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Forty three million dollars may seem like an awfully big figure, but Evanston residents had a wealth of ideas on where the money could be spent at a town hall meeting June 17.

City officials held the virtual town meeting to provide information to and gather feedback from residents about their needs and priorities for the total $43 million the City will receive  in federal American Rescue Plan Act (ARPA) funds targeted for COVID-19 recovery.

Officials said they wanted to hear residents views on how to use the funds. “It’s really a significant amount of resource and therefore a significant opportunity for us,” Mayor Daniel Biss said, welcoming residents to the session.

“We’ve received half of it already,” Mr. Biss said. “We’re going to receive the next half a year from now and then, in all likelihood, that’s going to be it. And so, when we’re thinking about what to do with this funding, I think it’s really beneficial if we put ourselves in an ‘investment’ mental framework – in other words, not, ‘How do we set up an ongoing program that will require us to find revenue year after year after year, even if the feds are only providing it for a few years?’ But rather, ‘How do we, right now, make enduring changes in our community that will pay off for years and even generations to come?’”

The more than 60 residents in the meeting had plenty of ideas in that direction. Like many things Evanston, they provided a good dose of commentary to go with their suggestions.

In one breakout group, Jodi Wickersheimer, the Chief Development Officer at the McGaw YMCA, asked about infrastructure expected to be a key area for the recovery funds.

“Infrastructure means water. Infrastructure could also mean sewer and broadband,” she offered.

Evanston Public Library Director Karen Danczak Lyons, participating in the same group, was all-too-ready to expand on that point.

“At the Library, we’re very aware that the digital divide got deeper and wider during the pandemic,” she said.

“Broadband can become synonymous with any other utility throughout the City of Evanston,” she said. “So just as you expect the electricity and the gas to work wherever you live, you should have broadband and Internet there.”

Ms. Lyons said there were children trying to learn at home during the COVID-19 pandemic, and without broadband and Internet, “They were at such an extreme disadvantage. We got a couple of hundred WiFi hotspots and that helped, and we loaned them out.”

Still, she said, it did not come close to addressing the need.

Participants from other groups identified their priorities for the funds in reports from group leaders after the breakout sessions. “This a one-time phenomenal opportunity to upgrade our lead water pipes,” said one group leader. “We also wondered about our train platforms and viaducts and road maintenance. Again, traditional infrastructure.”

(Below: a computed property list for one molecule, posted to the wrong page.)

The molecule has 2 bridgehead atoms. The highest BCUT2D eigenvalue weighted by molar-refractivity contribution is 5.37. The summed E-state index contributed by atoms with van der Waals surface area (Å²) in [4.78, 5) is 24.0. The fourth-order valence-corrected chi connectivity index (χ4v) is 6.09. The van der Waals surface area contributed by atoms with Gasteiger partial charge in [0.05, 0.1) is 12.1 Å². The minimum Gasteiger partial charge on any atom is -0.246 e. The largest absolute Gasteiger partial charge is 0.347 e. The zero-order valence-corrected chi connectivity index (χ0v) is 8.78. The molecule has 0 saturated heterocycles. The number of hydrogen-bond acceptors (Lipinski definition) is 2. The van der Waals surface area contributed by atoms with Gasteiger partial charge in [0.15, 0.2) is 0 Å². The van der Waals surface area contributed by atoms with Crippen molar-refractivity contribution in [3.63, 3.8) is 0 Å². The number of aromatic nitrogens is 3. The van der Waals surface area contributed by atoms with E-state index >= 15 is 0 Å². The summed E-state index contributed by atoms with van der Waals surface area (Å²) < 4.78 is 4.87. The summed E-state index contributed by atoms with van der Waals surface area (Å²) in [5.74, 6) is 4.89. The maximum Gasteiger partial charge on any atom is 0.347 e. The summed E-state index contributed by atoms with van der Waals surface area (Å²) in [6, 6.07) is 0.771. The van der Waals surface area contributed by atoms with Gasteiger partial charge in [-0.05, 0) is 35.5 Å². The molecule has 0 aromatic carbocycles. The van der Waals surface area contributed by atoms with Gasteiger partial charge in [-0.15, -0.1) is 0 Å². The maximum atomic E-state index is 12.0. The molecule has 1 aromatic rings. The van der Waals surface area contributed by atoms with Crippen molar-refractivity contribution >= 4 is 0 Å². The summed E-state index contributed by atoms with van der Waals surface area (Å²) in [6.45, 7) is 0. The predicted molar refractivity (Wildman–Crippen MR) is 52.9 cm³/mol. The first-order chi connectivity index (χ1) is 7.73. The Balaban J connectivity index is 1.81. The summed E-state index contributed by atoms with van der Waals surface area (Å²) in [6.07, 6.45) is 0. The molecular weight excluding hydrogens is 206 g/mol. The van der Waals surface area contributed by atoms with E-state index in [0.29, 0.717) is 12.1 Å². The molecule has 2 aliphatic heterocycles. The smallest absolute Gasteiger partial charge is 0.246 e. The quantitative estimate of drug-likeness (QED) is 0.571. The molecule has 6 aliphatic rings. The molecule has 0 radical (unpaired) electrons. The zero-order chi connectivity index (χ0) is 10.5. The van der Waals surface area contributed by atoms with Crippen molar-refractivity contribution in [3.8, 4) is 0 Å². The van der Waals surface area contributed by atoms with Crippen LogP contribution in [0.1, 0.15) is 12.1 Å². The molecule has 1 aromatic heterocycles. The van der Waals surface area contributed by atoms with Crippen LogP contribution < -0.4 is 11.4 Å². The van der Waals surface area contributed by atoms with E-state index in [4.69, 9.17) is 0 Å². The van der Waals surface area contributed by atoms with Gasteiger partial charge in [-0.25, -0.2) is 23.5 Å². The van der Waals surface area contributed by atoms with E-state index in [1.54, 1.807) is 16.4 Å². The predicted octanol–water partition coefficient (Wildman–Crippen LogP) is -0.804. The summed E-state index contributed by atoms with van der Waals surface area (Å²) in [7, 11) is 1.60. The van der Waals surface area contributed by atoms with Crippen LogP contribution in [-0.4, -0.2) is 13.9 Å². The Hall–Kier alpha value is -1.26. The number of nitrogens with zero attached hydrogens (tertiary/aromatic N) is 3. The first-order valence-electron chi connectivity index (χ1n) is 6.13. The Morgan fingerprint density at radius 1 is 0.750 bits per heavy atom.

“The big priorities were public health and economic impact,” said another group leader, Matt Easterday. “Also, childcare workforce training. These are things that everyone thought were important but kind of fall to the wayside, because we usually focus on infrastructure.”

To another question, “How would citizens like to be engaged in the process?” Mr. Easterday said, “There’s a feeling that more people should have a seat at the table. There’s a feeling that by the time things go back to the Council, it’s too late to say anything, because it’s already decided in committee.”

For another group, the criterion for deciding where the funds should go was “Who has been hurt the most?” reported another group leader. “Where has the most negative impact fallen?”

Christopher Rothwell, another group leader, said his group talked about the Family Focus building as a possible recipient of federal relief funds.

“It’s a hub in the Fifth Ward. It’s an important structure, and there are several nonprofits and organizations that operate at [the] building,” he said. “They’re  doing their best, but it needs some serious repairs.”

Another big need identified by the group was housing and “a huge need of affordable housing, and really trying to make it sustainable … What can we do, such as purchasing properties, or what can we do to make sure that the land and the buildings can remain affordable for a very long time but not in perpetuity?” he said.

The June 17 meeting was the second held by the City. A third in-person meeting especially geared for Spanish-speaking speakers is scheduled to be held from 6 to 8 p.m. on June 29 at the Evanston Ecology Center, 2024 McCormick Blvd.

Residents interested in attending should register before the meeting on the City site, cityofevanston.org.

 

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  1. How about Evanston’s pension obligations. Let’s be responsible and not abdicate our responsibility like the State of Illinois.